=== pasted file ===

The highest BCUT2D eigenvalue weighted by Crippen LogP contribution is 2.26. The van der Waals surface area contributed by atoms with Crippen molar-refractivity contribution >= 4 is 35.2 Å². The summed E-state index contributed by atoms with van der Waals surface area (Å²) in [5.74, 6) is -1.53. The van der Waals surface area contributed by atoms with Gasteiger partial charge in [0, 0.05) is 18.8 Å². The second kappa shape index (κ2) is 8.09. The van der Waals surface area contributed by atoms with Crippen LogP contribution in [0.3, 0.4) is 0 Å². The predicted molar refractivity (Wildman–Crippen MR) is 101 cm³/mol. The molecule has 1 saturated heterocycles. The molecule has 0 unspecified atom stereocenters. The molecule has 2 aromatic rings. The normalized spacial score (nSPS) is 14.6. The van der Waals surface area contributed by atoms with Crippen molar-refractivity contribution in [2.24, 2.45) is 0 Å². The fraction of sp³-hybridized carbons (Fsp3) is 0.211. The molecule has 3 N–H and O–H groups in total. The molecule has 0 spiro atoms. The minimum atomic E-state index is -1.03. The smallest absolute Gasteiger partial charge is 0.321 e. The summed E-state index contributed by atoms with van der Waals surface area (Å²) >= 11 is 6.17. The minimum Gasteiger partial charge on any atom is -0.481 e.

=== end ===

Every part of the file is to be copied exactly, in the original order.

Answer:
The highest BCUT2D eigenvalue weighted by Crippen LogP contribution is 2.26. The van der Waals surface area contributed by atoms with Crippen molar-refractivity contribution >= 4 is 35.2 Å². The summed E-state index contributed by atoms with van der Waals surface area (Å²) in [5.74, 6) is -1.53. The van der Waals surface area contributed by atoms with Gasteiger partial charge in [0, 0.05) is 18.8 Å². The second kappa shape index (κ2) is 8.09. The van der Waals surface area contributed by atoms with Crippen LogP contribution in [0.3, 0.4) is 0 Å². The predicted molar refractivity (Wildman–Crippen MR) is 101 cm³/mol. The molecule has 1 saturated heterocycles. The molecule has 0 unspecified atom stereocenters. The molecule has 2 aromatic rings. The normalized spacial score (nSPS) is 14.6. The van der Waals surface area contributed by atoms with Crippen molar-refractivity contribution in [2.24, 2.45) is 0 Å². The fraction of sp³-hybridized carbons (Fsp3) is 0.211. The molecule has 3 N–H and O–H groups in total. The molecule has 0 spiro atoms. The minimum atomic E-state index is -1.03. The smallest absolute Gasteiger partial charge is 0.321 e. The summed E-state index contributed by atoms with van der Waals surface area (Å²) >= 11 is 6.17. The minimum Gasteiger partial charge on any atom is -0.481 e.